'Allan P. McConnell'

Mildred Seaver of Massachusetts registered this fast growing cultivar in 1980. The originator was Allan McConnell who gave the seeds of unidentified parentage to Mildred who grew them and named them for Allan. It is a classic plant for the edge of beds and borders because it is small size (13 inches high by 39 inches wide) and multiplies rapidly. Pale purple flowers are borne from mid-July into August.

According to The Hosta Handbook by Mark Zilis (2000), "It is often misspelled 'Alan P. McConnell' or 'Allen P. McConnell'".

In his Field Guide to Hostas (2014), author Mark Zilis says, "...exhibits a good growth rate...The round, dense mound habit and small leaves with narrow, white margins create an appearance that cannot be mistaken for any other hosta. Two of the named sports out of 'Allan P. McConnell' likely no longer exist. The last time I viewed 'Ivory Pixie' was in 1986, and that garden no longer exists. Every plant I have seen of 'Shades of Mercy' has reverted bact to 'Allan P. McConnell'."

This cultivar has also been sold under the Trademark name of Hosta CHEESECAKEnot to be confused with the cultivar H. 'Cheesecake'. It has also been marketed as Hosta IRISH DIAMONDS™.  (Hope that is not too confusing.)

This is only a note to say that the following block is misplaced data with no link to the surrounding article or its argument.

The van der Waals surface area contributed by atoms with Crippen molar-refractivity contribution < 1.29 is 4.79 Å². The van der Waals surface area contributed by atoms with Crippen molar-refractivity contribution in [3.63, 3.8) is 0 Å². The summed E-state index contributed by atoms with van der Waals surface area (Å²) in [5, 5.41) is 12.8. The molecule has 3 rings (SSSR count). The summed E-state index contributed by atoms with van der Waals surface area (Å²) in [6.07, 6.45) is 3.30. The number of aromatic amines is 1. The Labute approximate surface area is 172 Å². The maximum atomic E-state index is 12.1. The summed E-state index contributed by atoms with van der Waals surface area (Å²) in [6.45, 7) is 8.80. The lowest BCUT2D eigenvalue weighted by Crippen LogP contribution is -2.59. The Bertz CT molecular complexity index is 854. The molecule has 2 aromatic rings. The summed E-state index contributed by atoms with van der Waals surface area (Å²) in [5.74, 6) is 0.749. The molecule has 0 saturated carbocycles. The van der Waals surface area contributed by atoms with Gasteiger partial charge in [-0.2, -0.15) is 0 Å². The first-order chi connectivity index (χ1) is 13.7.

An article by Warren I. Pollack in The Hosta Journal  (2020 Vol. 51 No. 1) titled Doppelgänger Hostas: Fancy Name for Look-alike Hostas, included a long list of hostas which various hostaphiles, published articles or other sources have indicated "look" the same. Some of these are, in fact, the same plant with two or more different names. Others are hostas that vary in some minor trait which is not immediately discernable to the casual observer such as seasonal color variations, bloom traits, ploidy, etc. So, as Warren mentions, hostaphiles may differ as to the plants listed but then, their opinions are based on visual observations and interpretations.

H. 'Allan P. McConnell' and H. IRISH DIAMNODS.

"H. ‘Allan P. McConnell’ (1980) – The late Mildred Seaver registered this cultivar in 1980. At the 1984 AHS National Convention in Birmingham, Alabama, W. George Schmid spoke to Mildred Seaver. She confirmed that she obtained the seed from Allan P. McConnell. Accordingly, in The Genus Hosta – Gibōshi Zoku, published in 1991, Schmid correctly cited the originator of H.‘Allan P. McConnell’ as McConnell/Seaver.

Recently, Warren I. Pollock contacted Charlie Seaver, Mildred’s son. His recollection is McConnell gave the seed, open pollinated and of unknown pod parent, to his mother, and she named the hosta for him.

The custom when this hosta was registered was to list only the registrant, Mildred Seaver. With no designated originator, she often was incorrectly considered to have originated this cultivar. Thus, based on these facts. both Allan McConnell and Mildred Seaver should be credited as Originator. Thus, as with other co-originated hostas the registrar will list the Originator as “A. McConnell & M. Seaver." This may also be written as: H. ‘Allan P. McConnell’ (A. McConnell/M. Seaver - 1980) for publication purposes."

1 41.0 1990 #41

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